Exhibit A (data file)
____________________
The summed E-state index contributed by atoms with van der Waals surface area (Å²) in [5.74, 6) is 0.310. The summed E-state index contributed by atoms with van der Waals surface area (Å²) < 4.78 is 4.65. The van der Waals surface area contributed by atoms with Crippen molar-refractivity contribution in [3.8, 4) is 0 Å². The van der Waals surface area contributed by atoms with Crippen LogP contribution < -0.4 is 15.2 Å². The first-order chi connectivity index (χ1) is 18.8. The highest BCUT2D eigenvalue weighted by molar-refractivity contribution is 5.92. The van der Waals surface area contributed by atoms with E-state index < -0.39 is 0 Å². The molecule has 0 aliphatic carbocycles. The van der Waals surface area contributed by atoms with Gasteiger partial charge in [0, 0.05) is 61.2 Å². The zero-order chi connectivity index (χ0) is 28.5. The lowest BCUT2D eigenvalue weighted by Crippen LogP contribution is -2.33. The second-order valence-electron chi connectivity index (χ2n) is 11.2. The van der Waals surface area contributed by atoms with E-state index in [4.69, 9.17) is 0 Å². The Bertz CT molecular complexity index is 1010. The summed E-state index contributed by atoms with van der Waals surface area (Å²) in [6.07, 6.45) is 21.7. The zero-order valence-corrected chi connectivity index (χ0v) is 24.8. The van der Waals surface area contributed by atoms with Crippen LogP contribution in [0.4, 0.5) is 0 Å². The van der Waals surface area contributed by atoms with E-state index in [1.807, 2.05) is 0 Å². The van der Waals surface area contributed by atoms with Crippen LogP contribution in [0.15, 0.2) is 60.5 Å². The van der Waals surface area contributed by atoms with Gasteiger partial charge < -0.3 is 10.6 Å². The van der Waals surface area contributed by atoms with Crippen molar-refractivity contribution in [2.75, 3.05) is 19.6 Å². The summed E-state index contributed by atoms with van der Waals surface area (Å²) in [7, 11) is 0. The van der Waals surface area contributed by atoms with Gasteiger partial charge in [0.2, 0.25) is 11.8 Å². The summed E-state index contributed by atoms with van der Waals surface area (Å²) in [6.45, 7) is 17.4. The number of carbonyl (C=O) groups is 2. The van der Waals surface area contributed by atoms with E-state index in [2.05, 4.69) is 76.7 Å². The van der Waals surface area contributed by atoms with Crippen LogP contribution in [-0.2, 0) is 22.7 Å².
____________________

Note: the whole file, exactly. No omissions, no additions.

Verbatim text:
The summed E-state index contributed by atoms with van der Waals surface area (Å²) in [5.74, 6) is 0.310. The summed E-state index contributed by atoms with van der Waals surface area (Å²) < 4.78 is 4.65. The van der Waals surface area contributed by atoms with Crippen molar-refractivity contribution in [3.8, 4) is 0 Å². The van der Waals surface area contributed by atoms with Crippen LogP contribution < -0.4 is 15.2 Å². The first-order chi connectivity index (χ1) is 18.8. The highest BCUT2D eigenvalue weighted by molar-refractivity contribution is 5.92. The van der Waals surface area contributed by atoms with E-state index < -0.39 is 0 Å². The molecule has 0 aliphatic carbocycles. The van der Waals surface area contributed by atoms with Gasteiger partial charge in [0, 0.05) is 61.2 Å². The zero-order chi connectivity index (χ0) is 28.5. The lowest BCUT2D eigenvalue weighted by Crippen LogP contribution is -2.33. The second-order valence-electron chi connectivity index (χ2n) is 11.2. The van der Waals surface area contributed by atoms with E-state index in [4.69, 9.17) is 0 Å². The Bertz CT molecular complexity index is 1010. The summed E-state index contributed by atoms with van der Waals surface area (Å²) in [6.07, 6.45) is 21.7. The zero-order valence-corrected chi connectivity index (χ0v) is 24.8. The van der Waals surface area contributed by atoms with Crippen LogP contribution in [0.4, 0.5) is 0 Å². The van der Waals surface area contributed by atoms with E-state index in [1.807, 2.05) is 0 Å². The van der Waals surface area contributed by atoms with Crippen LogP contribution in [0.15, 0.2) is 60.5 Å². The van der Waals surface area contributed by atoms with Gasteiger partial charge < -0.3 is 10.6 Å². The van der Waals surface area contributed by atoms with Crippen molar-refractivity contribution in [2.75, 3.05) is 19.6 Å². The summed E-state index contributed by atoms with van der Waals surface area (Å²) in [7, 11) is 0. The van der Waals surface area contributed by atoms with Gasteiger partial charge in [0.2, 0.25) is 11.8 Å². The summed E-state index contributed by atoms with van der Waals surface area (Å²) in [6.45, 7) is 17.4. The number of carbonyl (C=O) groups is 2. The van der Waals surface area contributed by atoms with E-state index in [2.05, 4.69) is 76.7 Å². The van der Waals surface area contributed by atoms with Crippen LogP contribution in [-0.2, 0) is 22.7 Å².